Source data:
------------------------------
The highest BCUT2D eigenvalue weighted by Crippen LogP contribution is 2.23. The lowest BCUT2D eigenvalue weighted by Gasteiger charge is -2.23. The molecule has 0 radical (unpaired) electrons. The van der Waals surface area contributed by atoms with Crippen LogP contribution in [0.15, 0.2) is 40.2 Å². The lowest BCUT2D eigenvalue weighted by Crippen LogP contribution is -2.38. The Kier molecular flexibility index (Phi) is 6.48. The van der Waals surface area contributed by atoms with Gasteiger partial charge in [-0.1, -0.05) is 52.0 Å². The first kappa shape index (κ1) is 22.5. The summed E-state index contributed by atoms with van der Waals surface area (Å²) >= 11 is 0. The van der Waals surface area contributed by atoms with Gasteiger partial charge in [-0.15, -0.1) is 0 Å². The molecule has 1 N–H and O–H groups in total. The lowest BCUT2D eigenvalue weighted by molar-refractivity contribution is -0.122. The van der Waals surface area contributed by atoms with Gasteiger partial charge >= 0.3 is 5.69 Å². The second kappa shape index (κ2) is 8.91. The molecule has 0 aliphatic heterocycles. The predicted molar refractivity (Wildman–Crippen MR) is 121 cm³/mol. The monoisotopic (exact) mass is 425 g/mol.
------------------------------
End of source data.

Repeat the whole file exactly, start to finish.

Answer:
The highest BCUT2D eigenvalue weighted by Crippen LogP contribution is 2.23. The lowest BCUT2D eigenvalue weighted by Gasteiger charge is -2.23. The molecule has 0 radical (unpaired) electrons. The van der Waals surface area contributed by atoms with Crippen LogP contribution in [0.15, 0.2) is 40.2 Å². The lowest BCUT2D eigenvalue weighted by Crippen LogP contribution is -2.38. The Kier molecular flexibility index (Phi) is 6.48. The van der Waals surface area contributed by atoms with Gasteiger partial charge in [-0.1, -0.05) is 52.0 Å². The first kappa shape index (κ1) is 22.5. The summed E-state index contributed by atoms with van der Waals surface area (Å²) >= 11 is 0. The van der Waals surface area contributed by atoms with Gasteiger partial charge in [-0.15, -0.1) is 0 Å². The molecule has 1 N–H and O–H groups in total. The lowest BCUT2D eigenvalue weighted by molar-refractivity contribution is -0.122. The van der Waals surface area contributed by atoms with Gasteiger partial charge >= 0.3 is 5.69 Å². The second kappa shape index (κ2) is 8.91. The molecule has 0 aliphatic heterocycles. The predicted molar refractivity (Wildman–Crippen MR) is 121 cm³/mol. The monoisotopic (exact) mass is 425 g/mol.